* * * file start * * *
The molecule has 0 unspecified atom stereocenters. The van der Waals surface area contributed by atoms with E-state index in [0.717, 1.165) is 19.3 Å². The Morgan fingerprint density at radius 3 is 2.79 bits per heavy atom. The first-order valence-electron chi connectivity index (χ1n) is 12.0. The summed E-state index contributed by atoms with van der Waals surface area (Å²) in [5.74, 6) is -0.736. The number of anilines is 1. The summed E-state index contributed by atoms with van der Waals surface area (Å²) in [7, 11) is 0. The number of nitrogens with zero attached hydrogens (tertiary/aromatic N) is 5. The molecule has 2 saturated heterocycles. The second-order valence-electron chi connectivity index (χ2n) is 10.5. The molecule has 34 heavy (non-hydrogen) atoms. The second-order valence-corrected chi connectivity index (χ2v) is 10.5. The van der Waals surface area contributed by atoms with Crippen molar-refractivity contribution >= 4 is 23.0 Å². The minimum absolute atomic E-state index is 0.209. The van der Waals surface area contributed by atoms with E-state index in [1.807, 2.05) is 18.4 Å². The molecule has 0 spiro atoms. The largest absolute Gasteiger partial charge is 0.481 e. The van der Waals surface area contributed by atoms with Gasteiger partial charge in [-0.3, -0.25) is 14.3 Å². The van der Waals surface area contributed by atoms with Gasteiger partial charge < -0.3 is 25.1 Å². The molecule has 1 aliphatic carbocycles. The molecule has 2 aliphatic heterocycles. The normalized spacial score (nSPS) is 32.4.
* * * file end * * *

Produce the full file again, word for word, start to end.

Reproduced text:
The molecule has 0 unspecified atom stereocenters. The van der Waals surface area contributed by atoms with E-state index in [0.717, 1.165) is 19.3 Å². The Morgan fingerprint density at radius 3 is 2.79 bits per heavy atom. The first-order valence-electron chi connectivity index (χ1n) is 12.0. The summed E-state index contributed by atoms with van der Waals surface area (Å²) in [5.74, 6) is -0.736. The number of anilines is 1. The summed E-state index contributed by atoms with van der Waals surface area (Å²) in [7, 11) is 0. The number of nitrogens with zero attached hydrogens (tertiary/aromatic N) is 5. The molecule has 2 saturated heterocycles. The second-order valence-electron chi connectivity index (χ2n) is 10.5. The molecule has 34 heavy (non-hydrogen) atoms. The second-order valence-corrected chi connectivity index (χ2v) is 10.5. The van der Waals surface area contributed by atoms with Crippen molar-refractivity contribution >= 4 is 23.0 Å². The minimum absolute atomic E-state index is 0.209. The van der Waals surface area contributed by atoms with E-state index in [1.807, 2.05) is 18.4 Å². The molecule has 0 spiro atoms. The largest absolute Gasteiger partial charge is 0.481 e. The van der Waals surface area contributed by atoms with Gasteiger partial charge in [-0.3, -0.25) is 14.3 Å². The van der Waals surface area contributed by atoms with Gasteiger partial charge < -0.3 is 25.1 Å². The molecule has 1 aliphatic carbocycles. The molecule has 2 aliphatic heterocycles. The normalized spacial score (nSPS) is 32.4.